A Pathway to Approval for Additive-Made Devices
Devices made with additive manufacturing techniques often replace a similar, or predicate, device made in a different manner
By Ilene Wolff
Additive manufacturing is now producing all manner of medical devices, and new ideas for the process—ranging from printed surgical tools and bone replacements to human tissue—are coming from designers and engineers daily.
Even the best idea, though, has little value in the United States unless the Food and Drug Administration gives its go-ahead for putting the device on the market.
Because many new devices made with additive manufacturing techniques are, essentially, replacing similar devices simply made with different manufacturing techniques, there is often an easier “predicate” device pathway to federal regulatory approval.
This article examines three medical devices manufactured with 3D technology, one of which obtained government approval in 2013: The OsteoFab Patient-Specific Cranial Device. Scott DeFelice, president and CEO of Oxford Performance Materials (South Windsor, CT), which manufactures the device, shares his experience working with the FDA.
OsteoFab is Oxford’s brand name for polyethylene ketone ketone, or PEKK.
We also look at two other, as-yet unapproved devices. One is less intrusive than the OsteoFab skull patch, and would be worn as an exoskeleton on the outside of the body to immobilize and support a broken limb. The other is more intrusive, and would create a prosthesis for a missing nose or ear from a bioresorbable scaffold and a person’s own stem cells. Two experts weigh in on what the FDA may require before approving these devices.
Patching the Skull
Oxford Performance Medical made headlines in early 2013 when its patient-specific cranial device, or skull prosthesis, became the first FDA-cleared, 3D-manufactured polymer implant. The company produces the one-off devices that are custom fit for individual patients using PEKK-based OsteoFab, its own product, and an EOSINT P 800 laser sintering 3D printer in a computer-aided design process.
DeFelice said Oxford has made the skull prostheses for more than 200 people in the year since gaining government clearance to market the device. The devices are shipped within five days of receiving an order to locations in Europe, the Middle East and South America, in addition to the United States. Oxford was due to break into the Japanese market in January.
“We do them every week now,” he said of the devices.
Oxford obtained clearance to market the device within the FDA’s self-imposed time frame of 90 days, he said, because the government agency already had extensive data on the biocompatibility and purity of the proprietary raw material, OsteoFab; all processes were developed internally; and the company controls the entire supply chain.
“In our cranial device, where things got complicated is that we do patient-specific devices,” said DeFelice.
He explained that the FDA already had addressed the patient-specific issue with metal skull prostheses, so the agency knew what to look for and that moved the process along.
“What it basically means at the end of the day is the FDA will evaluate your ability to design and produce your product,” he said.
Oxford had already done about 30 skull prostheses outside of the United States before submitting its request for clearance to the FDA. DeFelice declined to go into detail regarding clinical trials.
His company recently submitted for approval a mid-face implant (for the bone around the eye and cheek) A device for spine fusion is in the works.
“So, it’s a very broad platform [for OsteoFab],” he said.
While DeFelice has in-house advisers to help with the regulatory process, not everyone is so fortunate. For them, there are independent consultants, some of whom previously worked for the FDA.
One such consultant is Dennis Moore, of The FDA Group (Westborough, MA), who has 30 years’ experience with the government agency, both as an employee and an adviser.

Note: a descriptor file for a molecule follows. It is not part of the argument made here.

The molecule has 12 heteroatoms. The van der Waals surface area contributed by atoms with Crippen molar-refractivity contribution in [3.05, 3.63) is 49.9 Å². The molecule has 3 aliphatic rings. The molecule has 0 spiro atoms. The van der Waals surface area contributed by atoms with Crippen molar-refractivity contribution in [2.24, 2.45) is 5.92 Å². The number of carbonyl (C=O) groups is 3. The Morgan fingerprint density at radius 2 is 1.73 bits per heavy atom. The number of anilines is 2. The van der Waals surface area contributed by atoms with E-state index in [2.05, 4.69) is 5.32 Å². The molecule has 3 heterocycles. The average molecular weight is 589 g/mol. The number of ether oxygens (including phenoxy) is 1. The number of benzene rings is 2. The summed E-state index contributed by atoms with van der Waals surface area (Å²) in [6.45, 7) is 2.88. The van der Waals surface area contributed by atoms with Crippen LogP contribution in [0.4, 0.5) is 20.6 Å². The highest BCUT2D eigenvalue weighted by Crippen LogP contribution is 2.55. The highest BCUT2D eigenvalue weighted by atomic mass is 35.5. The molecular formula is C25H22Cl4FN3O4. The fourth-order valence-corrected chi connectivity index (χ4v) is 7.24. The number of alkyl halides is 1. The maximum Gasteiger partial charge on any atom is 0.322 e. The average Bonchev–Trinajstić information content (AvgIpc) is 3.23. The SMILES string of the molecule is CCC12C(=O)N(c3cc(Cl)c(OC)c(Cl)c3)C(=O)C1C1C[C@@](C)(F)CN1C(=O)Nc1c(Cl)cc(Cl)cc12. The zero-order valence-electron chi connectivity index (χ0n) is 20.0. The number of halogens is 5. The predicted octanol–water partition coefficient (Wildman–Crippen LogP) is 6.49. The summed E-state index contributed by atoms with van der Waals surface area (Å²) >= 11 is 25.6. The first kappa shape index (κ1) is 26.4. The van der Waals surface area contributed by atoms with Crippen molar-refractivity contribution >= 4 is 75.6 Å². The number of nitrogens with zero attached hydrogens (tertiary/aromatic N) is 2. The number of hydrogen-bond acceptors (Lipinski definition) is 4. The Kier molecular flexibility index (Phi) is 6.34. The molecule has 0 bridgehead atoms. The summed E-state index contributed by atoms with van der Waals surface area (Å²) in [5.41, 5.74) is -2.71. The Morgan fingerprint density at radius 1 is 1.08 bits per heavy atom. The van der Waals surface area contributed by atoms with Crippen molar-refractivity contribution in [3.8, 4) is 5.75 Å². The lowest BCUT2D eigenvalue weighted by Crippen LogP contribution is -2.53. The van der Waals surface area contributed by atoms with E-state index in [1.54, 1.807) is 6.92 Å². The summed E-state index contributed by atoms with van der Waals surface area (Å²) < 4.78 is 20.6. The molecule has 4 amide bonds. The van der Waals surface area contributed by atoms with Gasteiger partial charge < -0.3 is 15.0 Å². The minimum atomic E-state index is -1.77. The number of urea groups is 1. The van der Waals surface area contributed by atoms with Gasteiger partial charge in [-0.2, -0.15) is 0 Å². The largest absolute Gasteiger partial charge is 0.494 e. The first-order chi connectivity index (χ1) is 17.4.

“One thing that people should keep in mind is that it’s not a very well-defined process,” he said. “Nothing is absolute. I’ve seen exceptions to every rule.”
That said, Moore offers his three-step process for FDA 510(k) clearance (for Class II devices) or pre-market approval (for Class III devices).
His step No. 1 is to determine what already-approved item—a predicate device—most resembles your bright idea.
“And that’s not always an easy task,” Moore said.
The goal is to closely define what your device is by its intended use.
“A toothpick becomes a device when you say it removes plaque,” Moore explained. “A cotton swab may be a cosmetic product until it’s used to clean a wound bed.
“The whole game is to ramp down your claim so you can get clearance.”
Attorney James Lawrence, of the Coats & Bennett law firm in the Research Triangle Park area of North Carolina, said of the predicate device process: “Essentially, say, 'Here’s my device, and here’s a predicate device.
“My device has the same intended use and it shares the same technical characteristics as this previous device.’ ”
Lawrence, who has an undergraduate biomedical engineering degree in addition to his law degree, interned at the FDA. He offers an insider tip about the predicate device process.
“FDA reviewers are wary of ‘predicate creep,’ where submissions veer further and further away from something that’s been approved,” Lawrence said.
Moore recommends making a blind call to the FDA’s Division of Small Manufacturers Assistance line (1-800-638-2041 or 301-796-7100) and saying, “We’ve got this widget, what do you think?” Or, for a few thousand dollars, you can send in your device and the FDA will tell you where its staff thinks it fits. The process takes 30–60 days, Moore said.
It can pay off to match your invention to a predicate device carefully, he warns.
“If approached correctly and you can tone down the claim enough you can sometimes avoid a clinical trial,” said Moore. Clinical trials typically require a minimum of 50 patients, and each patient’s costs can tally $10,000 or more, he said.
Some makers get a toehold in foreign markets, where regulatory hurdles are lower, before trying to get their device approved in the United States. This offers the advantage of having patient usage data that can be included in an FDA submission.
“In some cases you can leverage that to a degree,” said Moore.
Lawrence is more optimistic.
“You can rely on data from trials that were conducted outside the US,” said Lawrence. “You just have to make sure it complies with the laws in the country of origin.”
After figuring out what your predicate device is, Moore said the next hurdle is to strategize the steps you need to take, and itemize your costs. A white board and sticky notes—one for each step—come in handy.